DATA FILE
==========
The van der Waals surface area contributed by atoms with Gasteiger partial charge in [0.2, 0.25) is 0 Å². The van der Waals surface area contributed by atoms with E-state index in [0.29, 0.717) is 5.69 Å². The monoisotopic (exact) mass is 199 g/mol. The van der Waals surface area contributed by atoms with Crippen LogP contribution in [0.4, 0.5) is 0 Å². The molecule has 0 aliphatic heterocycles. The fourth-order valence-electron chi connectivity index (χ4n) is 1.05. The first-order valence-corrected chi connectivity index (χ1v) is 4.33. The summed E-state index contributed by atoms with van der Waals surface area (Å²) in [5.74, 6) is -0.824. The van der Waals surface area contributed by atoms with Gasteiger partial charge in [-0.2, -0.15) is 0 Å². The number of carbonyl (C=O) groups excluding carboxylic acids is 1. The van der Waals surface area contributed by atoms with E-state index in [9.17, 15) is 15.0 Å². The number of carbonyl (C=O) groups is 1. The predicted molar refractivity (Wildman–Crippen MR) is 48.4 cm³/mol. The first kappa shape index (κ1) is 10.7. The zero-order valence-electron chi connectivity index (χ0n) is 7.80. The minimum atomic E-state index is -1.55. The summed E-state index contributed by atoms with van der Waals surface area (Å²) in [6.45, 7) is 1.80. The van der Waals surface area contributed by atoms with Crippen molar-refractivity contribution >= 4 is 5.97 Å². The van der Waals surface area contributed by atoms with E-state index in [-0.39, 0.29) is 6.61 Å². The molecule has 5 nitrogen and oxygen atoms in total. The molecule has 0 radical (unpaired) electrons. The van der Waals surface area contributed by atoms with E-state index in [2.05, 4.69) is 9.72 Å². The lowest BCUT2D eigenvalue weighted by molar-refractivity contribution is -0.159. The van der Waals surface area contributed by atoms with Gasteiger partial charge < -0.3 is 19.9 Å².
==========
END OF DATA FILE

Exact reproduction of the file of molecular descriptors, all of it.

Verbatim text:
The van der Waals surface area contributed by atoms with Gasteiger partial charge in [0.2, 0.25) is 0 Å². The van der Waals surface area contributed by atoms with E-state index in [0.29, 0.717) is 5.69 Å². The monoisotopic (exact) mass is 199 g/mol. The van der Waals surface area contributed by atoms with Crippen LogP contribution in [0.4, 0.5) is 0 Å². The molecule has 0 aliphatic heterocycles. The fourth-order valence-electron chi connectivity index (χ4n) is 1.05. The first-order valence-corrected chi connectivity index (χ1v) is 4.33. The summed E-state index contributed by atoms with van der Waals surface area (Å²) in [5.74, 6) is -0.824. The van der Waals surface area contributed by atoms with Gasteiger partial charge in [-0.2, -0.15) is 0 Å². The number of carbonyl (C=O) groups excluding carboxylic acids is 1. The van der Waals surface area contributed by atoms with E-state index in [9.17, 15) is 15.0 Å². The number of carbonyl (C=O) groups is 1. The predicted molar refractivity (Wildman–Crippen MR) is 48.4 cm³/mol. The first kappa shape index (κ1) is 10.7. The zero-order valence-electron chi connectivity index (χ0n) is 7.80. The minimum atomic E-state index is -1.55. The summed E-state index contributed by atoms with van der Waals surface area (Å²) in [6.45, 7) is 1.80. The van der Waals surface area contributed by atoms with Crippen molar-refractivity contribution >= 4 is 5.97 Å². The van der Waals surface area contributed by atoms with E-state index in [-0.39, 0.29) is 6.61 Å². The molecule has 5 nitrogen and oxygen atoms in total. The molecule has 0 radical (unpaired) electrons. The van der Waals surface area contributed by atoms with E-state index in [2.05, 4.69) is 9.72 Å². The lowest BCUT2D eigenvalue weighted by molar-refractivity contribution is -0.159. The van der Waals surface area contributed by atoms with Gasteiger partial charge < -0.3 is 19.9 Å².